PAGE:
Shorter Edward Jay Epstein: Dominique Strauss-Kahn was set by the forces of darkness, determined to derail his plans to take the French presidency away from Nikolas Sarkozy. That's the point of a piece in this week's New York Review of Books headlined "What Really Happened to Strauss-Kahn."
No, wait. There's a question mark at the end of that headline and Epstein never flat-out declares what I just flat-out declared above. What he does offer is an account of the fatal day at the Sofitel New York when DSK's career fell apart in the whirlwind around a sexual encounter at the Sofitel New York. But "account" is too weak. We have here the kind of agonizing frame-by-frame replay that Epstein presented to the world in his first book, the one about the assassination of JFK. If you like this sort of thing, it's a marvel of careful reconstruction. The real takeaway is that we 've got some meta-issues here, beyond the narrowly prurient question of what exactly happened in the six-seven minutes (six-seven minutes!) that DSK appears to have spent in the company of Nafissatou Diallo, the hotel maid who claims she was forced into sex. Broader issues include, one, what happened to the still-missing cell-phone; two, why that matters (if it does matter) and three, how, if it all, can you tie all this back to the Sarkozy regime? Flip quick to the last paragraph and you find Epstein beginning "All we know for sure is..." a giveaway that there is a lot he doesn't know for sure, and doesn't want to be caught seeming to assert.
Epstien's piece is a worthwhile read and I won't try to restate it here. But aside from Epstein's point, what impresses me is how he reminds us (if we need reminding) of how little of our life escapes scrutiny these days, perhaps especially if we are staying at a world-class Manhattan hotel. "At 10:07 AM he called his wife in Paris on his IMF BlackBerry...in a conversation that lasted about six minutes." "According to the hotel's electronic key records [Diallo] entered [room 2806] between 12:06 and 12:07 PM;" Epstein adds, perhaps apologetically, "such records are only accurate to the nearest minute." "Phone records show that by 12:13 PM he was speaking to his daughter Camille on his BlackBerry (which BlackBerry?--ed.). The call lasted for forty seconds." "At 12:28 PM the hotel security cameras show him departing the hotel," en route to lunch with Camille at McCormick and Schmick's restaurant, eight blocks away. "The restaurant camera shows that he arrived at 12:54." "[A]t 2:15 PM, according to the restaurant's surveillance cameras, DSK got into another taxi to go to the airport." He discovers his IMF BlackBerry is missing; he calls his daughter (on a spare BlackBerry) who had been with him at lunch. Later (apparently between 2:16 and 2:28 PM) restaurant security footage "shows her crawling under the table" at the restaurant, as if to look for the missing phone.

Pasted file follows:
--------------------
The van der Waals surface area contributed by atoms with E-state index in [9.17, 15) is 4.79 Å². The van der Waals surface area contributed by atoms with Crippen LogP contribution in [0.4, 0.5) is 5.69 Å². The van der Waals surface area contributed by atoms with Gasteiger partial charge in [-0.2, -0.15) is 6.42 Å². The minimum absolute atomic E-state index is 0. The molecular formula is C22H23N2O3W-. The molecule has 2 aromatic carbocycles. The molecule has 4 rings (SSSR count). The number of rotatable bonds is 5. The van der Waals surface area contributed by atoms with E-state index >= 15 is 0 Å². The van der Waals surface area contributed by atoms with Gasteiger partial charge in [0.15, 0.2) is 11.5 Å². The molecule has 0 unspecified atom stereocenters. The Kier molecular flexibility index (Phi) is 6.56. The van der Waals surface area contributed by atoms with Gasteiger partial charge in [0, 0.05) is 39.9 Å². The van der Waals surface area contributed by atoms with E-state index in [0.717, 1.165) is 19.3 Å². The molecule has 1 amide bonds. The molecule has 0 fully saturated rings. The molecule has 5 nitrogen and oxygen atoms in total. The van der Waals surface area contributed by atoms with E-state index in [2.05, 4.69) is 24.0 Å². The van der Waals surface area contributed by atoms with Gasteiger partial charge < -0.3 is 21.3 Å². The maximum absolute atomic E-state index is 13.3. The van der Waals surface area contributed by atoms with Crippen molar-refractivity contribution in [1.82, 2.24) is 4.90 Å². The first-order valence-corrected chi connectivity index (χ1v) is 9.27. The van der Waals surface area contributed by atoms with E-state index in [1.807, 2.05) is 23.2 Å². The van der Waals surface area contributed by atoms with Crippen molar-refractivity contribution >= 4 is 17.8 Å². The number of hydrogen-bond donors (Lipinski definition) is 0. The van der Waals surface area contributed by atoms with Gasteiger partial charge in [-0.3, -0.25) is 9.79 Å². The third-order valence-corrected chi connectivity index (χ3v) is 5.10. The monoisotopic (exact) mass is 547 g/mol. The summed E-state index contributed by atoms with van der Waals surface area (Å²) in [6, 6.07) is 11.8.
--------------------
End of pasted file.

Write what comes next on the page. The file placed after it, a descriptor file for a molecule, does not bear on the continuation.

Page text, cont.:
Get the picture? This is the first three columns; there are seven more to go. So if you value your privacy, it is perhaps best to stay away from the Sofitel New York, or McCormick and Schmick's. But then, maybe the real point is that for all this agonizing detail, Epstein still can't say with confidence what happened to the IMF BlackBerry, or what exactly happened in the six-seven minutes in room 2806, or whether he was set up, and if so, by whom.